# Gate synthesis with parametrised precision

I am wondering whether Qiskit (or other quantum program language) can perform gate synthesis with parametrised precision.

I tried with

from qiskit.transpiler.passes.synthesis import SolovayKitaev

But this package can only decompose to a sequence of Clifford+T gates.

What I am looking for is a method accepting an arbitrary gate set and an approximation parameter.

The "method accepting an arbitrary gate" is a tricky part". There are methods with some set of gates that you might have to later translate with a further transpiler pass.

For the approximation part, take a look to Approximate Quantum Compiler (AQC), included in Qiskit 0.36 (Terra 0.19, Apr 2022). I personally prefer to use it as a plugin with the UnitarySynthesis and configure it via plugin_config. In particular, you can set the optimizer (see the available ones here) and its parameters.

In the following example, consider SLSQP(maxiter). By changing maxiter you can extend the computation time in favor of more exact approximation:

1. Create a circuit with a random unitary (4 qubits in this case)
from qiskit import QuantumCircuit
from qiskit.quantum_info import Operator
from qiskit.quantum_info.random import random_unitary

qc = QuantumCircuit(4)

qc.unitary(random_unitary(16, seed=0), [0,1,2,3])
original_matrix = Operator(qc).data

1. Take UnitarySynthesis and an optimizer (SLSQP in this case)
from qiskit.transpiler.passes.synthesis.unitary_synthesis import UnitarySynthesis
from qiskit.algorithms.optimizers import SLSQP

1. Using the aqc plugin, set optimizer with different maxiter. By the way, you can put some basis in basis_gates, not an arbitrary basis tho:

a. With SLSQP(1), it takes 192ms in my laptop and the accumulated error is 78.

result = UnitarySynthesis(basis_gates=["rx", "ry", "rz", "cx"], method='aqc', plugin_config={"seed": 42, "optimizer": SLSQP(1)})(qc)

import numpy as np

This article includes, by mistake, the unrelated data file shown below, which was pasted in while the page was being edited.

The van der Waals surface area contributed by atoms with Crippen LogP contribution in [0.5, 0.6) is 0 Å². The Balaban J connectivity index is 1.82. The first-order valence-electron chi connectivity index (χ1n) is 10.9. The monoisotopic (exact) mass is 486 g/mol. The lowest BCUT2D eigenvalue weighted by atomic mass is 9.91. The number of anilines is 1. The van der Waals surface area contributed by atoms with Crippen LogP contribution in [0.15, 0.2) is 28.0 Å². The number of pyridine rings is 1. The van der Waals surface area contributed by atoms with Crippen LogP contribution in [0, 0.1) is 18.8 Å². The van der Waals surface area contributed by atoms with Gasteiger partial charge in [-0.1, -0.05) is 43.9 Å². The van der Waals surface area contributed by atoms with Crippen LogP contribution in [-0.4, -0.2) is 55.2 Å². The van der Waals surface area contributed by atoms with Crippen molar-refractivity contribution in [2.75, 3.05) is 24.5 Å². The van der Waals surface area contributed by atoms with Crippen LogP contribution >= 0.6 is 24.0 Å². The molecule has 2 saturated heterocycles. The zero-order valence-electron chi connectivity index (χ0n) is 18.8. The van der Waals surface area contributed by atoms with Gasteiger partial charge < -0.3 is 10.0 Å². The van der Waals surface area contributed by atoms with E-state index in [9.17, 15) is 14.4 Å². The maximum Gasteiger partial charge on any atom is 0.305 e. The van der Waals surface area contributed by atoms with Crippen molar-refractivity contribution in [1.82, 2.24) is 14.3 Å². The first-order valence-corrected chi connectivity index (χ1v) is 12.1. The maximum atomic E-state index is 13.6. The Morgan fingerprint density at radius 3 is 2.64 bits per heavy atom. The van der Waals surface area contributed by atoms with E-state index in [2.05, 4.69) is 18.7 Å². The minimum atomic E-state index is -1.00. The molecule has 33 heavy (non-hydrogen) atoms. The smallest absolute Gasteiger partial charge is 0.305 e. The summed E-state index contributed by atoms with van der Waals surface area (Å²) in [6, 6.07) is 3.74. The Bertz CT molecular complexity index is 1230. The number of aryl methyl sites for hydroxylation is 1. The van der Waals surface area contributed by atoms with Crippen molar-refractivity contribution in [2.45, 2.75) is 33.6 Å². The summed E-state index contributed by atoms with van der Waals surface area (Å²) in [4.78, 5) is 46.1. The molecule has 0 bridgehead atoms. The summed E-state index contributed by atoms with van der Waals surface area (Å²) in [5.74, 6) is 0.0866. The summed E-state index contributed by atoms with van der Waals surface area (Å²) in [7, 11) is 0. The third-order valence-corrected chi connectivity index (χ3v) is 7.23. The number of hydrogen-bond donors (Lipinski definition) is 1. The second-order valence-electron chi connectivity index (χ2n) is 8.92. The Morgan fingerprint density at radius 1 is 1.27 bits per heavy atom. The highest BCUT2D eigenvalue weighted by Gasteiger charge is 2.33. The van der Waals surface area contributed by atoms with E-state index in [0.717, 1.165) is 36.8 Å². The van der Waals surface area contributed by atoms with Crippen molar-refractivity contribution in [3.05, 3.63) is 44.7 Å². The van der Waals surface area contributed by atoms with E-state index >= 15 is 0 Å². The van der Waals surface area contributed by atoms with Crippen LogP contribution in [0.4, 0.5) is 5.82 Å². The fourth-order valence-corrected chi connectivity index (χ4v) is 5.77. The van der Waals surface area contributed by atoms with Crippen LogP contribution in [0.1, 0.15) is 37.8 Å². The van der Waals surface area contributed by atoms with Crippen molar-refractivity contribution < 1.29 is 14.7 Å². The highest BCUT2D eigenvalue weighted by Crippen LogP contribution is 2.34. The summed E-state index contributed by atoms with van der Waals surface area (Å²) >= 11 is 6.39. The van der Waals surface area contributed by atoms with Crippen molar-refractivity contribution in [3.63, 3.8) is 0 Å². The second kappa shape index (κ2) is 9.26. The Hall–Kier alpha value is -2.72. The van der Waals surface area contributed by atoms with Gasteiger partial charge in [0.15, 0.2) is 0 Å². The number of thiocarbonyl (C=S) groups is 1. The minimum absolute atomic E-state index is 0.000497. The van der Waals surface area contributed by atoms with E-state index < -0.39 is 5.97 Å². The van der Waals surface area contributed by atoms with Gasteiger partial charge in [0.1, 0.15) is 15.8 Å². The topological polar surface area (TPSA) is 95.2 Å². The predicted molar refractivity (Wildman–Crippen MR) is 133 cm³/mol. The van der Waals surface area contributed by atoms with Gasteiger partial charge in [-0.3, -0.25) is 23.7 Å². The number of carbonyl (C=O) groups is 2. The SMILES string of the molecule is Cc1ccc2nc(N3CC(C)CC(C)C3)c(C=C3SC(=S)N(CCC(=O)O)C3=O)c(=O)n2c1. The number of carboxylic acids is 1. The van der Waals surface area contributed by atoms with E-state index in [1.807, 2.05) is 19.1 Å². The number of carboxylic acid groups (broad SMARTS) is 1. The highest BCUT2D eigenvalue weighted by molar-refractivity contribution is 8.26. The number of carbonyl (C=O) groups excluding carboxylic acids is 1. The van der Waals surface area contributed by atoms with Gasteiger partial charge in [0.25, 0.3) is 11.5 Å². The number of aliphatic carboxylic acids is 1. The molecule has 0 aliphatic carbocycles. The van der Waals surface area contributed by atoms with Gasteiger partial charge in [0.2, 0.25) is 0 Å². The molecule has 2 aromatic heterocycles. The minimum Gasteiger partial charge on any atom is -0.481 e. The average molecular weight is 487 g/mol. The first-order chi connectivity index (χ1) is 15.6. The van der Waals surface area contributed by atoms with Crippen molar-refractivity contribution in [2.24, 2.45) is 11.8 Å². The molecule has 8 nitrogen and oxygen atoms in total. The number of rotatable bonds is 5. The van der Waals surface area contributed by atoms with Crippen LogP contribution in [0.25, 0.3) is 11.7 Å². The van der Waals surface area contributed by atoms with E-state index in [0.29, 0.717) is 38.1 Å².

approx_matrix = Operator(result).data
np.sum(np.abs(original_matrix - approx_matrix))

77.80895049882317


b. With SLSQP(10), it takes 1.55s in my laptop and the accumulated error is 36.

result = UnitarySynthesis(basis_gates=["rx", "ry", "rz", "cx"], method='aqc', plugin_config={"seed": 42, "optimizer": SLSQP(10)})(qc)
approx_matrix = Operator(result).data

np.sum(np.abs(original_matrix-approx_matrix))

35.63557540562521


c. With SLSQP(100), it takes 13.9s in my laptop and the accumulated error is 4.

result = UnitarySynthesis(basis_gates=["rx", "ry", "rz", "cx"], method='aqc', plugin_config={"seed": 42, "optimizer": SLSQP(100)})(qc)
approx_matrix = Operator(result).data

np.sum(np.abs(original_matrix-approx_matrix))

4.048035307578057


BQSKit can do this exactly. You will need to calculate the unitary of your gate, and you can just plug that into its compile function.

You can accomplish this with the following:

from bqskit import compile, MachineModel
from bqskit.ir.gates import CZGate, U3Gate # import the gates you want to use
model = MachineModel(number_qubits, gate_set={CZGate(), ...})  # Define your desired gateset
output_circuit = compile(gate_unitary_input, model, synthesis_epsilon=1e-8)


In the above code snippet, you define the desired gate set inside of a MachineModel object and then compile your gate into a circuit. The resulting solution will be at most synthesis_epsilon away from the target unitary. You may also need to set the max_synthesis_size parameter in the compile call if your input is larger than 3 qubits.

For more info, you can refer to the BQSKit documentation or tutorial.